The Speaker of Parliament Jacob Mudenda this week saved Indigenisation and Empowerment Minister Francis Nhema the blushes when he said that Nhema did not have to answer a question about whether Zimbabwe had changed its indigenisation policy because President Robert Mugabe had clearly stated the policy.
Nhema had been asked by Mutoko South Member of Parliament David Chapfika to re-state the government policy on indigenisation because recently there had been various voices from various ministers “showing signals that would confuse and deter investors in that other ministers will be saying, this policy is going to be reviewed and others will be saying, this policy will continue”.
Mudenda said he did not know whether Nhema had anything to add because the highest office in the land, Mugabe, had on more than two occasions pronounced what the indigenisation law should be and ought to be interpreted.
Nhema said he did not have anything to add.
Mugabe said indigenisation was meant to empower and integrate the majority of the people into the mainstream economy. It was aimed at achieving inclusive growth, sustainable development and social equity.
There was never going to be any expropriation or nationalisation of shares held by non-indigenous persons in companies as some of the detractors of the programme wanted the world to believe. Any equity that an indigenous person takes up will be disposed of at fair value.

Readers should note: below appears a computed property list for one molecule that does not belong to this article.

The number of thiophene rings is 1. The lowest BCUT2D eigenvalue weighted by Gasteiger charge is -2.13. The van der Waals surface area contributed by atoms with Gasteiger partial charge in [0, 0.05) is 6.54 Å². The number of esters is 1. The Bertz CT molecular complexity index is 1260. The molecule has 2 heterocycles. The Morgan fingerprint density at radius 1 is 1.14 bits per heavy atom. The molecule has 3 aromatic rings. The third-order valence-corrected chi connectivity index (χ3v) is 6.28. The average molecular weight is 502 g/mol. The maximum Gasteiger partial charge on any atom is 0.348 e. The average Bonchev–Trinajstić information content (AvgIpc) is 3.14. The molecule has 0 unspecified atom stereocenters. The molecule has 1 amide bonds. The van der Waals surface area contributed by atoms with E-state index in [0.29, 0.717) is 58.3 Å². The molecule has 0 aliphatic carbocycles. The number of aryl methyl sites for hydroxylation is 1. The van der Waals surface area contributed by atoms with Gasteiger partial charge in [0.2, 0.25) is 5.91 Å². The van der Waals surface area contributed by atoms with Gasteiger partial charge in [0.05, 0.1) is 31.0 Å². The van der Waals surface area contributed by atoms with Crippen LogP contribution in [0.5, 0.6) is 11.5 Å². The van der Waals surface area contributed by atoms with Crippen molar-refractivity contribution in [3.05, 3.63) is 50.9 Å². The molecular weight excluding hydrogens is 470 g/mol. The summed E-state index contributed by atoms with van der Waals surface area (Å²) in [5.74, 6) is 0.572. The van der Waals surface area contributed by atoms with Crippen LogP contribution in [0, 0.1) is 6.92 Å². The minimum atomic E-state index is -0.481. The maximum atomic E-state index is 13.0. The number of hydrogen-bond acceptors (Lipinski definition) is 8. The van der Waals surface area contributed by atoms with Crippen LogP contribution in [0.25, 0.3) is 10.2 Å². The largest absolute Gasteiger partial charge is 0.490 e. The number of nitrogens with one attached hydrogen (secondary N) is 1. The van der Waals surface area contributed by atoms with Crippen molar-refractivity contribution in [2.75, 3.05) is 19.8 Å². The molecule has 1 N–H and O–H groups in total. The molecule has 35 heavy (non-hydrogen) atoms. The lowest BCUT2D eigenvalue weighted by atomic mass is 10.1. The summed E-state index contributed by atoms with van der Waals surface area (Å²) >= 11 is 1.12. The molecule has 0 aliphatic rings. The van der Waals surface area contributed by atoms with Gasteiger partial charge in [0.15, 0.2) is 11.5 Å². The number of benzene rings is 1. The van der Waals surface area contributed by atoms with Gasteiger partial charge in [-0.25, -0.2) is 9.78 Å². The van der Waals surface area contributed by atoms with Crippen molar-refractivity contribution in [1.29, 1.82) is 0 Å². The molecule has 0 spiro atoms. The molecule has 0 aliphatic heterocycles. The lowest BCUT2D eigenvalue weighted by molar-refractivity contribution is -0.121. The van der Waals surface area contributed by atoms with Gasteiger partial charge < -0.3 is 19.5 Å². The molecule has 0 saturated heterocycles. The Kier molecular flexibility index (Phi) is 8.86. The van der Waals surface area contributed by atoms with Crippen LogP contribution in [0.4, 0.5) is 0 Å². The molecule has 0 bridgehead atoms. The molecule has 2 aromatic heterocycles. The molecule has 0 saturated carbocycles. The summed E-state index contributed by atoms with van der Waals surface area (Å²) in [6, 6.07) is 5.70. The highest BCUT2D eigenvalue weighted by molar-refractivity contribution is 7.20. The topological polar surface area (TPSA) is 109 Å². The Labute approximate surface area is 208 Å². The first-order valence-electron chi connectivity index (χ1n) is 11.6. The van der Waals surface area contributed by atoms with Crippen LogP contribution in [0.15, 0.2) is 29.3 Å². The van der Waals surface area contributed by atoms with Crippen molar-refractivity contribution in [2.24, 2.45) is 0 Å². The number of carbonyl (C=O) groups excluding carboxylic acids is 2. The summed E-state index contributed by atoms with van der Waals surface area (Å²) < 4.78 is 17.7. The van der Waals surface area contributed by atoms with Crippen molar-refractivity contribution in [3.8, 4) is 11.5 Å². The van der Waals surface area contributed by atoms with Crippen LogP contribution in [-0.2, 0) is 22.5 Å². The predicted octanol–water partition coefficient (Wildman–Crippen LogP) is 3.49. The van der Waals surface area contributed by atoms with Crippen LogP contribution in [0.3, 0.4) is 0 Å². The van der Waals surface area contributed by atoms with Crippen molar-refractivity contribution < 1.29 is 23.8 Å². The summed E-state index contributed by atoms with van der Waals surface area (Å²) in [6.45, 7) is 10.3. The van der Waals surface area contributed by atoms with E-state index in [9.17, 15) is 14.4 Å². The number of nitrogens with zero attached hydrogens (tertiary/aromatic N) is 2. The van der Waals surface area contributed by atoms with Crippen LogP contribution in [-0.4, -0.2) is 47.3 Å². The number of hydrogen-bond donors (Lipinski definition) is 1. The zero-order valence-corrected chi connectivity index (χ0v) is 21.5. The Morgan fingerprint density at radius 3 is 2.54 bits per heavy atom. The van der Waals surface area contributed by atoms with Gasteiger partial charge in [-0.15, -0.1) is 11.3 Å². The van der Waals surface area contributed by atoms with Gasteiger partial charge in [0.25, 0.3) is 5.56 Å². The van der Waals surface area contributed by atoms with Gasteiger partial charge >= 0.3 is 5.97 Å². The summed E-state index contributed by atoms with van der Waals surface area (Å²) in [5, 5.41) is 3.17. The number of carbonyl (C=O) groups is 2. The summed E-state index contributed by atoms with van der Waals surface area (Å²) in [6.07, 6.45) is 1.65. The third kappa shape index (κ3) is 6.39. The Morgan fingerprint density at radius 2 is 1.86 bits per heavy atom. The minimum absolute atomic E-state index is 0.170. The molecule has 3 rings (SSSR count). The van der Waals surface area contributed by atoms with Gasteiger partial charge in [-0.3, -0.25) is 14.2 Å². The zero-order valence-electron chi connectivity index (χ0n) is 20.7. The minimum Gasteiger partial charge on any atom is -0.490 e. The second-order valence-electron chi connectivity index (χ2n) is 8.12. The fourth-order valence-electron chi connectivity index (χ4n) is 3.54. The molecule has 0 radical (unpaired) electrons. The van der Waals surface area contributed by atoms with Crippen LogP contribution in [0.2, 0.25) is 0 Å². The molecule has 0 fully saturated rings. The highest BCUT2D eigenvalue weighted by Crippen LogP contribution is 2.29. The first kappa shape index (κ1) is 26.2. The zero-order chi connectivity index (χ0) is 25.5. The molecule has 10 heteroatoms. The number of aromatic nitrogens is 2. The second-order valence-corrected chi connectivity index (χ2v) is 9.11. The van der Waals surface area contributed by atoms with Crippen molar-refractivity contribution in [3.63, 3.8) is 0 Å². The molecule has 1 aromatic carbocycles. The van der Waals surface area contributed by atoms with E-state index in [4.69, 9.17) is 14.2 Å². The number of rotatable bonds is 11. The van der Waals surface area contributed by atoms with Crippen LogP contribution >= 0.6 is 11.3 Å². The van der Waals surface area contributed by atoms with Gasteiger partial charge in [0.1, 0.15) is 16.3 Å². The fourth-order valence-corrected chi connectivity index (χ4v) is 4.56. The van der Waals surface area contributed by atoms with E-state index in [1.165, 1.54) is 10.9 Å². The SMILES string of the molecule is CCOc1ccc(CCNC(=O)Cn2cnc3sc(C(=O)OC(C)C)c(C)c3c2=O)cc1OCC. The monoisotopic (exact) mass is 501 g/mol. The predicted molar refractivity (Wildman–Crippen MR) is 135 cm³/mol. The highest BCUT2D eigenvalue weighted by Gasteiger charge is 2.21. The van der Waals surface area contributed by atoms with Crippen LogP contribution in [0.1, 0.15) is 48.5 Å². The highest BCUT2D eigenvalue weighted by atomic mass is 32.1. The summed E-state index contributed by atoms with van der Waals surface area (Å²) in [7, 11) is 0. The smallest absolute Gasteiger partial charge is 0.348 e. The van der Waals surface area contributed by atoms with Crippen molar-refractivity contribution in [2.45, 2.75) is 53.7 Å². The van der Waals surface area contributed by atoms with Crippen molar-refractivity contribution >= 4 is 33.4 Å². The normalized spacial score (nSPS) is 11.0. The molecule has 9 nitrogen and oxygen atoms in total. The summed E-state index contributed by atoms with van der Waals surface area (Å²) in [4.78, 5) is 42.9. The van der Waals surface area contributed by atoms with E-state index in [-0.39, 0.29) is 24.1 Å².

“With this clarification,” Mugabe said. “Let me take this opportunity to invite potential investors to come and do business in Zimbabwe in which there is huge potential for joint venture partnerships between investors, manufacturers, industrialist and the public sector. We want investment from abroad.”
Q & A:
MR. CHAPFIKA: My question is directed to the Minister of Youth, Indigenisation and Economic Empowerment, Hon. Nhema. Hon. Minister, would you re-state the policy of Government on indigenisation. In the immediate past, we have heard various voices coming from various Ministers showing signals that would confuse and deter investors in that other Ministers will be saying, this policy is going to be reviewed and others will be saying, this policy will continue. I think it is in the national interest and also in the interest of the business community for that policy to be re-stated. Secondly, hon. Minister, in view of the liquidity challenges – [HON. MEMBERS: Inaudible interjections] –
MR. SPEAKER: Order, order. I will give the hon. member the benefit of a doubt, with the view that in fact the highest office of this land actually pronounced, I think on more than two occasions what the indigenisation law should be and ought to be interpreted. I do not know if Hon. Nhema would want to add anything?
THE MINISTER OF YOUTH, INDIGENISATION AND ECONOMIC EMPOWERMENT (MR. NHEMA): No, Mr. Speaker. MR. SPEAKER: Thank you.